Accept necessity of Medicaid expansion
We were surprised by The Post and Courierís Nov. 24 support of South Carolinaís rejection of Medicaid expansion under the Affordable Care Act (ACA).
If she could, Gov. Nikki Haley would do away with the Patient Protection and Affordable Care Act.
In your editorial, you argue that the expansion of Medicaid under Obamacare may add 500,000 South Carolinians to the program, potentially costing the state millions.
You did not inform your readers about the several bipartisan groups who disagree with you. In fact, a recent Kaiser Commission report outlines how states could save money under full implementation of the ACAís Medicaid provisions. (see http://www.kff.org/medicaid/upload/8384_ES.pdf)
As emergency physicians, we fear our patients, both insured and uninsured, will suffer as a result of this decision.
Opting out of Medicaid expansion will do nothing other than to push the costs of health care to emergency departments and hospitals in the form of uncompensated care, and then on to consumers in the form of higher premiums.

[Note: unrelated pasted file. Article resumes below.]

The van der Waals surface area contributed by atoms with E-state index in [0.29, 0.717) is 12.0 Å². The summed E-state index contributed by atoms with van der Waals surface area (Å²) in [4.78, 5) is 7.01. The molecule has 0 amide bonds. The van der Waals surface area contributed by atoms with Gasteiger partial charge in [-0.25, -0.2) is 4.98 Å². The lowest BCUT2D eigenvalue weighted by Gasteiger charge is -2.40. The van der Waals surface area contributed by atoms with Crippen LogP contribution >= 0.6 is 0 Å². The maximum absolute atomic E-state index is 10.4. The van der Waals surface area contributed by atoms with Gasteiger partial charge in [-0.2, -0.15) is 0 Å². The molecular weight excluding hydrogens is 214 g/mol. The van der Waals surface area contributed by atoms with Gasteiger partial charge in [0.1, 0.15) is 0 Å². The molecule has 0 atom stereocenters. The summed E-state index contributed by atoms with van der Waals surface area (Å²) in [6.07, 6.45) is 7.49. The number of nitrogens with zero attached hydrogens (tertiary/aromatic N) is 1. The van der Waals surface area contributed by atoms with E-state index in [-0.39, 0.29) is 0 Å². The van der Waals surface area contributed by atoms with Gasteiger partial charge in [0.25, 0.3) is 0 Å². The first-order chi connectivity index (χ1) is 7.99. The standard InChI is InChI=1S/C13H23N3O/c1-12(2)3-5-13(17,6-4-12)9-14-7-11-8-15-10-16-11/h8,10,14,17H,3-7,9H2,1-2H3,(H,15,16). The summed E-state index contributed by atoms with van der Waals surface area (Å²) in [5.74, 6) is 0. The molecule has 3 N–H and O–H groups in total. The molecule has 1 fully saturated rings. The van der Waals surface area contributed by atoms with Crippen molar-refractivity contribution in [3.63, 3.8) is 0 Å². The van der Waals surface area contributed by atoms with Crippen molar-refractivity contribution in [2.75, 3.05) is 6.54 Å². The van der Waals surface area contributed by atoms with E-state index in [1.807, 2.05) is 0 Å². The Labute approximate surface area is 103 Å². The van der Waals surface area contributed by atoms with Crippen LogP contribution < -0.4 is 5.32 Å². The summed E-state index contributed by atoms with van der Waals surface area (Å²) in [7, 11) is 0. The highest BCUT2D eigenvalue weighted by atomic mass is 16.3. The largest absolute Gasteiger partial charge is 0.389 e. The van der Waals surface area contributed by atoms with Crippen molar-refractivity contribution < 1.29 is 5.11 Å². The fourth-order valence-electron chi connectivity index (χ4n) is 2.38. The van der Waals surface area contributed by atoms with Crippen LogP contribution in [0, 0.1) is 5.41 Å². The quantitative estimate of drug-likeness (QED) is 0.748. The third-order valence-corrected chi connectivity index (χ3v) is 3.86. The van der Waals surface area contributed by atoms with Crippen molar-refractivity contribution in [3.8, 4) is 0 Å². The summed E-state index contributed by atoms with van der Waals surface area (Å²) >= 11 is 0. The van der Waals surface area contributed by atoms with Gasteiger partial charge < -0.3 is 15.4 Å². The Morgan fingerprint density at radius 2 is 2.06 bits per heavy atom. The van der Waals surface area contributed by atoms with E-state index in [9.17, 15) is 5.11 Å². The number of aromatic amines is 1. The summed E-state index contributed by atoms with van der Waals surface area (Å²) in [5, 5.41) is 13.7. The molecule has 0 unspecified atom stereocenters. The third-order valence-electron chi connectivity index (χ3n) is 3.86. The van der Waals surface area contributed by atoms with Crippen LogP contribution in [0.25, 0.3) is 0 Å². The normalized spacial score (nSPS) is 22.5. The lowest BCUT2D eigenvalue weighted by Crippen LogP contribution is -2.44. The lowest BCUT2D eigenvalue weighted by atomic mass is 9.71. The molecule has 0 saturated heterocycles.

Itís like punching a pillow: You push in one side with a cost-saving measure from the state, and it comes out the other with higher premiums for working families.
There is no such thing as free health care, and instead of trying to prevent disease by getting everyone covered, we will have more patients on dialysis, more hypertensive emergencies, stokes, and heart attacks. Our emergency rooms will continue to be full, and our patients ó all patients ó will suffer.
Whether we like it or not, the re-election of President Barack Obama guarantees the implementation of Obamacare.
As a state, we can fight every aspect of the law hoping it will go away, or we can accept it and determine what benefit it may bring the citizens of our state.
In the case of Medicaid expansion, thatís 100 percent federal payments until 2016 and 90 percent federal payments thereafter.
And as far as the safety net goes, donít worry. Hospital-based emergency physicians are the only physicians in America who care for all patients, regardless of insurance status, no questions asked.
We are proud to serve as your safety net.
We ask only that our leaders donít exacerbate the problem by failing to board a ship that has already left the dock.
Lance Scott, M.D.
This letter was also signed by Eric Larson, M.D., and Blake Willis, M.D.